Chinese, Japanese Leaders Head to Seoul for First Trilateral Summit Since 2019

Dorothy Li
By Dorothy Li
May 26, 2024China News
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Chinese, Japanese Leaders Head to Seoul for First Trilateral Summit Since 2019
Japan's Prime Minister Fumio Kishida (C) arrives at Seoul Air Base in Seongnam on May 26, 2024.(Anthony Wallace/AFP via Getty Images)

The leaders of China and Japan touched down in Seoul on May 26 to participate in a three-way summit with South Korea’s president.

The upcoming three-way meetings came as Japan and South Korea bolstered security and economic ties with the United States in the face of increasing threats from the Chinese Communist Party (CCP) and its ally, North Korea.

South Korean President Yoon Suk Yeol held separate meetings with the visiting Chinese Premier Li Qiang and Japanese Prime Minister Fumio Kishida on Sunday before having a welcoming dinner banquet together in Seoul. Their trilateral talks are set for May 27.

The formal summit also marks the first time in over four years that the leaders of the three neighbors have sat down for face-to-face discussions.

In 2008, leaders of the three economies that accounted for about a quarter of the world’s gross domestic product agreed to convene a meeting annually. But the meeting has stalled since the last one in December 2019 in the southern Chinese city of Chengdu due to the COVID-19 pandemic and complex ties among the three countries.

Topics among the latest high-level meetings’ agenda include people-to-people exchanges, climate change, trade, health issues, technology, and disaster responses, South Korea’s official said.

“This meeting will serve as a turning point for the three countries to completely restore and normalize the cooperative system,” South Korean Deputy National Security Director Kim Tae-hyo said during a May 23 briefing as he announced the summit.

Before heading to South Korea on Sunday, the Japanese Prime Minister told reporters that he expected to have “candid and straightforward discussions” with Mr. Yoon and Mr. Li and “see eye to eye on future-oriented practical cooperation.”

‘Serious Concern’ about Taiwan

Ahead of the three-way meetings, Mr. Kishida had a separate meeting with Mr. Li in Seoul. According to the readout released by China’s state broadcaster CCTV, the meeting touched upon issues including Taiwan and Japan’s release of “nuclear-contaminated” wastewater from the crippled Fukushima Daiichi nuclear power plant.

The Japanese government has said the water is safe, and the U.N. atomic watchdog, the International Atomic Energy Agency (IAEA), agreed.

In a July 2023 report submitted to the Japanese government, the agency concluded that the retreated wastewater would have a “negligible radiological impact” on people and the environment. The IAEA gave a green light to Japan’s discharge plan and the European Union decided to lift restrictions on Japanese seafood imports.

The CCP, however, announced a blanket ban on the imports of all aquatic products imported from Japan in August 2023, shortly after Japan began pumping over a million metric tons of retreated water into the Pacific Ocean. The sweeping ban has sparked criticism among international communities and fishing industries, with some experts suggesting political calculations are likely behind Beijing’s decision.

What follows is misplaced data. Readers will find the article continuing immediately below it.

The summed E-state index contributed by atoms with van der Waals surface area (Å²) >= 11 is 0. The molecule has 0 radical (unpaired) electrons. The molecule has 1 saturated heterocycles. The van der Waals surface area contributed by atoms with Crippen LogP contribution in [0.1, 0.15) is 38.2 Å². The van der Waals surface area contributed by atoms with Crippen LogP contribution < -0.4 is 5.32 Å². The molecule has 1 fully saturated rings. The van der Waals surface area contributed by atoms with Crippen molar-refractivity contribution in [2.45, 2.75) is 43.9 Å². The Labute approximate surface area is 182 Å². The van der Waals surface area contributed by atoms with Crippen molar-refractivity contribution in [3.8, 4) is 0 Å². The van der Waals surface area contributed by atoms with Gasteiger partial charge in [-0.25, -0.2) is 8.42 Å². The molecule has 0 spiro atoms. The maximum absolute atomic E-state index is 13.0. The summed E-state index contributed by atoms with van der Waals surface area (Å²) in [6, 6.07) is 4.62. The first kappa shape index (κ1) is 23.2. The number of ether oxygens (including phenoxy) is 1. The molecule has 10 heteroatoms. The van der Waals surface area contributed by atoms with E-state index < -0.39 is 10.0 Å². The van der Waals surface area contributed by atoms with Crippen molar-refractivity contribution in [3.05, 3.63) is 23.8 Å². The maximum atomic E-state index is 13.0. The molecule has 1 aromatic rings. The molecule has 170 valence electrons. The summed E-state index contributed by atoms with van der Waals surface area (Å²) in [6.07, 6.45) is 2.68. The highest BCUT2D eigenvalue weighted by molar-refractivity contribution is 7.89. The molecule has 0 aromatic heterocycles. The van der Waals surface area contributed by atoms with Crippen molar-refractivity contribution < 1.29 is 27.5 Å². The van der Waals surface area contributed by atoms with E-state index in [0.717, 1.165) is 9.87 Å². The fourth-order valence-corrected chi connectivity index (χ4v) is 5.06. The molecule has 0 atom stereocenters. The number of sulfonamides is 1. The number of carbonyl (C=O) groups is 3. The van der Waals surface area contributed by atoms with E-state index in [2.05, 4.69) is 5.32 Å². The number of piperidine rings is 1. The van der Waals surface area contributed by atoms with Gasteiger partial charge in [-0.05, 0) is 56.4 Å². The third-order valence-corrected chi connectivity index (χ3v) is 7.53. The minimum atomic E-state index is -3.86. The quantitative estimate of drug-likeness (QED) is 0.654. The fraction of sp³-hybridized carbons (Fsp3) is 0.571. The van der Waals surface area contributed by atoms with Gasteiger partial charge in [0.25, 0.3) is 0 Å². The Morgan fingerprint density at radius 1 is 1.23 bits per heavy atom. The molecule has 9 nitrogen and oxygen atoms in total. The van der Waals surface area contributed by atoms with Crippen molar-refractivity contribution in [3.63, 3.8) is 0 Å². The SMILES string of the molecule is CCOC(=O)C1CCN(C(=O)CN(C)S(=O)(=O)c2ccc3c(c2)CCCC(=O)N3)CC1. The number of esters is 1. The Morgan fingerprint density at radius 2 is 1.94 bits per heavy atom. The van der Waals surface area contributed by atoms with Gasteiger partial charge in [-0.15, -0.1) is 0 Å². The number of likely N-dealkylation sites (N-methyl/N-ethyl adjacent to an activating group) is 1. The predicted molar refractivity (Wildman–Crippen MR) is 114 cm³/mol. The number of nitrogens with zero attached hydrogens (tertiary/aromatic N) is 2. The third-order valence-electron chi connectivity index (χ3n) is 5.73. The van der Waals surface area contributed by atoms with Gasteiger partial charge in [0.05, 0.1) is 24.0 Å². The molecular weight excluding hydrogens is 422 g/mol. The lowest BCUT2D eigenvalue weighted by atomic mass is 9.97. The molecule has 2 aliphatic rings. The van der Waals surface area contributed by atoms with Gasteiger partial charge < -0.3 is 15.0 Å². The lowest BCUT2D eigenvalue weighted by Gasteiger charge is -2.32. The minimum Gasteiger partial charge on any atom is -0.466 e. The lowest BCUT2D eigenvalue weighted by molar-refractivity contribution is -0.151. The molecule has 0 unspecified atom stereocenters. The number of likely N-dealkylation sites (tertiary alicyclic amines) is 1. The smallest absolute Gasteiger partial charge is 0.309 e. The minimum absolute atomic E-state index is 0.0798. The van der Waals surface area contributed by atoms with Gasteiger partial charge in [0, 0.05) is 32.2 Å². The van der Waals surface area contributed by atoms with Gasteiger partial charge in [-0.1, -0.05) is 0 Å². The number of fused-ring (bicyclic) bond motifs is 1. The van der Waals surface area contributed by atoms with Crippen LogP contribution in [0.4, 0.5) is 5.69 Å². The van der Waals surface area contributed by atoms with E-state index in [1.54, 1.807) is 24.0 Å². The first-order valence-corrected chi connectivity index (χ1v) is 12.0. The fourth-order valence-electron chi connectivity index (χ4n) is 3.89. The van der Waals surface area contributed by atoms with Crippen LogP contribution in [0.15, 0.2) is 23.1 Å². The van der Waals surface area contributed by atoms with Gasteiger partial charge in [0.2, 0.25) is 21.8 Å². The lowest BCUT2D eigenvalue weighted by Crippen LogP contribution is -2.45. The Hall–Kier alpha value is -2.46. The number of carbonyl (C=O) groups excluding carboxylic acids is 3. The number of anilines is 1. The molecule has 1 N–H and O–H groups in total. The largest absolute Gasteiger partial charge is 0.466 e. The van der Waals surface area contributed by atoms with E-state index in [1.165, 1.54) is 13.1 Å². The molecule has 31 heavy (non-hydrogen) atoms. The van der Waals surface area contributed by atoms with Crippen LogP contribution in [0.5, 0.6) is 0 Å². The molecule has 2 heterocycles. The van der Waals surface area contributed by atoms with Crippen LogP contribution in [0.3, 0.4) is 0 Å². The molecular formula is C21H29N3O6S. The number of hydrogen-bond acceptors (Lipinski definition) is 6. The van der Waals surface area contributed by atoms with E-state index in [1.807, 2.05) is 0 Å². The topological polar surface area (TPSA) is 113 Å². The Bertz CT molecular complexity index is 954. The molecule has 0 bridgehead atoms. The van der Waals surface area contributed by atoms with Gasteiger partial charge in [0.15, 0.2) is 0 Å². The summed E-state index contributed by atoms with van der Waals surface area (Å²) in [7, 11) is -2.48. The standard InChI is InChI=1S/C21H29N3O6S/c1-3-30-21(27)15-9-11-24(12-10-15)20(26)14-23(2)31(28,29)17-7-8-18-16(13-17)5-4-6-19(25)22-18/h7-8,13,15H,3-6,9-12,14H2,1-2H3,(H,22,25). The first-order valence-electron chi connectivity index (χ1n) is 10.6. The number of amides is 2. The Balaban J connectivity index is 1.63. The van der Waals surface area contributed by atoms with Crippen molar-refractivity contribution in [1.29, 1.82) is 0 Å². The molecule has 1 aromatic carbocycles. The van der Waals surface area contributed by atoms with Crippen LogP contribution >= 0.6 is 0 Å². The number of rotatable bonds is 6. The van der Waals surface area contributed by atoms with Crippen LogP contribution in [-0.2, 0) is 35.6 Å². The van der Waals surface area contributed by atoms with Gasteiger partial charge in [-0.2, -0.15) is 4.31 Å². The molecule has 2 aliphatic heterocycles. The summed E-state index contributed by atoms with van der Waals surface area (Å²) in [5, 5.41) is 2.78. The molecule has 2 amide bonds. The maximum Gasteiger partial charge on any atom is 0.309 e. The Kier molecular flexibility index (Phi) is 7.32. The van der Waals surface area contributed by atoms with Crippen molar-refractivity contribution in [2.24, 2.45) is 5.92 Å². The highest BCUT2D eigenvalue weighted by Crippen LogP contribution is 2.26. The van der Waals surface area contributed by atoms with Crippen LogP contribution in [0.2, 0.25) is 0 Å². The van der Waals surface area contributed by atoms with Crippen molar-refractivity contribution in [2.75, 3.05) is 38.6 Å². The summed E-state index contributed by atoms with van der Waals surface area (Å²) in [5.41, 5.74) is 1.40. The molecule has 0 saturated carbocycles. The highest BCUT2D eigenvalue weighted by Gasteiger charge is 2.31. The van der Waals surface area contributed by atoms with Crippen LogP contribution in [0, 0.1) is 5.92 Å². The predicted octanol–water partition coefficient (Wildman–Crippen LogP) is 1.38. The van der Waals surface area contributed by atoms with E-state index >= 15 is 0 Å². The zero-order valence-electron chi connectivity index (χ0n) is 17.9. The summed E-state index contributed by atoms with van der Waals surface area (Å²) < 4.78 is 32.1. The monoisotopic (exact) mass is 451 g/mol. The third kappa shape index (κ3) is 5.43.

Speaking at a briefing following the bilateral meeting with Mr. Li, Mr. Kishida said he has urged the Chinese side to lift a ban on Japanese seafood immediately.

Mr. Kishida also used the meeting to convey Japan’s “serious concern” about Beijing’s recent military expansion, emphasizing that Tokyo believes stability in the Taiwan Strait is “crucial” not only for the region but also for the international community.

news coverage of China's military drills
An outdoor screen shows a news coverage of China’s military drills around Taiwan, in Beijing on May 23, 2024. (Jade Gao/AFP via Getty Images)

Tensions across the Taiwan Strait heightened last week as the CCP staged large-scale exercises in the sea and air spaces around Taiwan, a self-ruled island that the communist regime claimed as its own territory. The war games involving the Chinese navy, air force, and rocket forces started on May 23, just days after the democratic-governed island saw its new president, Lai Ching-te, sworn in, drawing criticism from the United States and European Union.

Mr. Kishida said Japan is “closely monitoring recent military developments” in the Taiwan Strait.

North Korea Concerns

Before the meeting with Mr. Li, Mr. Kishida held bilateral talks with his South Korean counterpart. The two leaders discussed situations related to North Korea and agreed to strengthen cooperation with the United States, Mr. Kishida said,

According to South Korea’s president’s office, Mr. Yeol and Mr. Kishida raised specific concerns about Pyongyang’s nuclear force. The Kim Jong Un regime has launched various weapon tests in recent years, including firing intercontinental ballistic missiles with a potential capability to reach the U.S. mainland.

NTD Photo
South Korean President Yoon Suk Yeol (R) shakes hands with Japanese Prime Minister Fumio Kishida (L) prior to a bilateral meeting at Presidential Office in Seoul, South Korea on May 26, 2024. (Ahn Young-Joon/Pool/Getty Images)

The Associated Press contributed to this report.

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